Our second anniversary is coming up in a day or two, and I hope to see a great many more. These are pictures taken of our wedding in among the redwoods in the Avenue of the Giants of northern California. We didn't know before we left where exactly we would be married, but we knew that a place would speak to us when we reached it. This large, hollowed-out redwood tree is actually two formed into one, reaching up high into the heavens. We had brought along our great friend and common spirit Dirk to do the ceremony. He sanctified the area by smoking sage and spoke of our ties with these great trees, the future, the present, the importance of this day. It's unfortunate we infuriated many family members and friends by leaving them behind while we chose to seek out this day alone, but it was to be OUR day, and the pilgrimage to seek out a spiritual place rich enough to symbolize our love was incredibly important to us.

--A little spontaneous boogying after the ceremony

Friday, April 14, 2006

Pains and aches start to pay off

It's now been a year since we arrived at our new home. Often I get discouraged by so many projects--both untouched and unfinished. I dream of a place like what's found at path to freedom, so much abundance and conservation. I long for the knowledge found in the essays of eleutheros, to live in independence from the slavery of Babylon. To gather round me and know the indigenous species of our land, like Jim and Peg have done. Alas, but I have chosen to be chained to a job that affords me a few luxuries in Babylon. I don't think I even want those luxuries anymore if it costs me the pleasures of working and studying the land around me.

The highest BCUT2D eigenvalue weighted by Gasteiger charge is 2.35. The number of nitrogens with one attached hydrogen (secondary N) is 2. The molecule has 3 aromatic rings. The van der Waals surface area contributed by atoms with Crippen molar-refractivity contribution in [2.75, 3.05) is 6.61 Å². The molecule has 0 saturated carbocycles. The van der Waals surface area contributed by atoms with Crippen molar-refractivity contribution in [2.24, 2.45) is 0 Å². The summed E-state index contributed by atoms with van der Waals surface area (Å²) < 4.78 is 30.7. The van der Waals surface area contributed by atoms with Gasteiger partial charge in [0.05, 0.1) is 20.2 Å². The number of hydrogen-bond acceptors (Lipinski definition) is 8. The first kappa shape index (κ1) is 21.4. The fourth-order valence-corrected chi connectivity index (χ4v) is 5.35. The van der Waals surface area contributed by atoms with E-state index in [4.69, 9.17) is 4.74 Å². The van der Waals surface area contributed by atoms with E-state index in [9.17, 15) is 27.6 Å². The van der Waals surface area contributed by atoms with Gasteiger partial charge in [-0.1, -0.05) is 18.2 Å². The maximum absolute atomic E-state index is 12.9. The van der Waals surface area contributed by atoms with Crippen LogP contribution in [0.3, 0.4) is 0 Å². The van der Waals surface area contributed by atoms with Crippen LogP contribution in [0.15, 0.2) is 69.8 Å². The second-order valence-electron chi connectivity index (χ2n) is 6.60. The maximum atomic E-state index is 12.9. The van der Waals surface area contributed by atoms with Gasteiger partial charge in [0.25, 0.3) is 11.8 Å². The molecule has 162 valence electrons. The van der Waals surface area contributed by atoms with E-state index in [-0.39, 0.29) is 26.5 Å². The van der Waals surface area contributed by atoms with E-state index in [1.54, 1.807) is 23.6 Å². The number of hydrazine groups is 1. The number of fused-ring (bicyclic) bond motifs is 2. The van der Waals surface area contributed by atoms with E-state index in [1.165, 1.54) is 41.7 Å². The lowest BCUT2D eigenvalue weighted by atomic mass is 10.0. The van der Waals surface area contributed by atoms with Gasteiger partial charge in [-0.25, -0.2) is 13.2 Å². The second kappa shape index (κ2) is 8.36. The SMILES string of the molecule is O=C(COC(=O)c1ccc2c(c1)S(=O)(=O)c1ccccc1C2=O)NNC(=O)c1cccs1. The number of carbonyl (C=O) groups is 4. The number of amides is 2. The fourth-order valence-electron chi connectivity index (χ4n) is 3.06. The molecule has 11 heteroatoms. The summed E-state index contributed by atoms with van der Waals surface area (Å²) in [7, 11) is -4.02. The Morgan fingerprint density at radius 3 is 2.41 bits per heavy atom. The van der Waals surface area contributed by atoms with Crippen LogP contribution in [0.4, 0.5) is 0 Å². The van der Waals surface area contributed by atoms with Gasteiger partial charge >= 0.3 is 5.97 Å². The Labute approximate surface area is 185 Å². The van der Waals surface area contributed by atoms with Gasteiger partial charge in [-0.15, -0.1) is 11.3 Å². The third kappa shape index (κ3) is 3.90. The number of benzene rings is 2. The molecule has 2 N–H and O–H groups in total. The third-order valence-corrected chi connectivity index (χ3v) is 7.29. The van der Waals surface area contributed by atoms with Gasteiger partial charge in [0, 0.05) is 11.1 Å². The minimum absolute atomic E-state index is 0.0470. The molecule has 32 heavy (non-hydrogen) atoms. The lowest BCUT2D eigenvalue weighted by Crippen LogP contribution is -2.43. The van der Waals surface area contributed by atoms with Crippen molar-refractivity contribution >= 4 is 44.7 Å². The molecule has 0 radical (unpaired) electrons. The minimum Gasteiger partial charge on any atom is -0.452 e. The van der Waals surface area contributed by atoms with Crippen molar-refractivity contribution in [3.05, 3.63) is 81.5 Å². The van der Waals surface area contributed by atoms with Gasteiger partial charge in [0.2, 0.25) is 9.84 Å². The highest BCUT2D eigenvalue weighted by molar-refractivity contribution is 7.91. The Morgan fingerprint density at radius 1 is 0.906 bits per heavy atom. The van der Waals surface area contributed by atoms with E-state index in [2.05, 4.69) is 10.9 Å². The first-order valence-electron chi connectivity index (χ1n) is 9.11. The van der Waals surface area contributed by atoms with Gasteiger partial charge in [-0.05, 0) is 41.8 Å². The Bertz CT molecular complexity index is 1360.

But that's another story. Stepping back a moment from the mad rush of spring planting, I took these pictures of the butterfly garden in its early stages of growth, and of the raised beds I've constructed from free scrap lumber and I see a marked difference from the past. Evolution cannot be seen much from day to day, and you could hardly compare my spread to the masters mentioned above. But I see the direction life has taken on this little spot of land and I see hope, promise, purpose, and great fulfillment in what I've done this far. I enjoy this walk of life more than I imagined. I'm addicted to its power. And now, back to the hoe and spade.

Wednesday, April 12, 2006

poppin' up everywhere

Roger, my mother's husband, rescued me from the black hole of blogging without a camera (thank you, thank you, thank you, Roger!). As you know, ours went kapoot, so he was kind enough to give me a loaner. Here are some things poppin' up around here...

The dogwoods are in bloom,

as are the irises,

wild columbines are too,

and the lilacs,

our front yard is full of fleabane,